WW1 Indian Soldiers laid to rest

Over a year ago, an excavation in Richebourg village, 143 miles from Paris led to two human remains from WW1 being discovered. On subsequent analysis, the remains were identified as casualties of an Indian regiment of the 39th Royal Garhwal Rifles. It was an astonishing discovery and further thought-provoking reflection of the important contribution played by Indian soldiers in both World Wars.

The soldiers were buried in France with full military honours at the nearby French Military Cemetery in La Gorgue on 12 November 2017. The curator of the graves, The Office of the Commonwealth War Graves Commission (CWWGC) in collaboration with the French and Indian Governments had decided to hold a ceremony at the Laventie Military Cemetery.

Present at the ceremony included a delegation of the Indian army and bagpipers from the Garhwal Rifles Regimental Pipe band. A Hindu priest chanted prayers in front of the two flag-draped coffins with military personnel standing in respect of the soldiers. The soil from the graves of the soldiers will be taken back to India.

The CWWGC stated that "During World War I, the Garhwal Brigade comprising of 1st/39th and 2nd/39th Royal Garhwal Rifles showed unparalleled bravery in those treacherous trenches of France and Flanders. The Garhwal Brigade earned six Battle Honours and two Victoria Cross in France and Flanders Theatre," the statement said.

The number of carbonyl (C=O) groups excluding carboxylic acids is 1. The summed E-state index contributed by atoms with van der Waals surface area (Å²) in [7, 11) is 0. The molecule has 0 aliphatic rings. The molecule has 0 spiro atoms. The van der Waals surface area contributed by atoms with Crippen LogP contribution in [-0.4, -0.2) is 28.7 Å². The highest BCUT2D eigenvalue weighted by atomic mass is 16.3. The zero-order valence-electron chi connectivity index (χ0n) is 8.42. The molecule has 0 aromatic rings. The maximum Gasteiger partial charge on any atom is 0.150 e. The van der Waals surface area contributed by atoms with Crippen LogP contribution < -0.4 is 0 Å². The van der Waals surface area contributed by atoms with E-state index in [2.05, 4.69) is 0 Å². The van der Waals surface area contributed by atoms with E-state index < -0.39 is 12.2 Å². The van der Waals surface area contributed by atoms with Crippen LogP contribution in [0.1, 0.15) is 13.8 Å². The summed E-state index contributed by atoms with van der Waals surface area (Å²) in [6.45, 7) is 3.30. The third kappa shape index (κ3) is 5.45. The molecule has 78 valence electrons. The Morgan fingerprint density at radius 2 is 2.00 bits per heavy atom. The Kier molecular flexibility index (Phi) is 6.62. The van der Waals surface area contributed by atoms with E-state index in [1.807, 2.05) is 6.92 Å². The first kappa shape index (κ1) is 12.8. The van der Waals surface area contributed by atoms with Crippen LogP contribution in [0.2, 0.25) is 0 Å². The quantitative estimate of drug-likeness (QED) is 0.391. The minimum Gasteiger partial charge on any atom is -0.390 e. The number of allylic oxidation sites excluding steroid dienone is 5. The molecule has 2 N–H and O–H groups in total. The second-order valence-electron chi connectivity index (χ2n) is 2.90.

Reported on the BBC, the remains were identified by badges found on the bodies of the soldiers. After a century buried in the French mud, the number "39" was still legible when the bodies were found. The number stands for the 39th Royal Garhwal Rifles - an infantry regiment raised during the time of the British Raj. Its history goes back to 1854. The regiment was one of few in the Indian army to have two battalions, and both were sent to Europe with the Garhwal Brigade - part of the 7th (Meerut) Division - in the early part of the World War One where they fought on the Western Front. Later they took part in the Mesopotamia campaign in the Middle East.

The Garhwal Rifles - as they are now called - were incorporated into the Indian army after independence and the regiment was contacted by the French authorities after the remains were found and their origins identified.

Around 1.5 million Indian recruits were involved in WW1 and around 70,000 gave their lives. Of these 4,500 dies in France and Belgium.

A few kilometres away from Laventie, in Neuve Chapelle, a memorial lists the names of many Indian soldiers who died fighting for the British Empire.

Also, check out BBC Story at Indian soldiers laid to rest after French mystery

Photo Credit: BBC.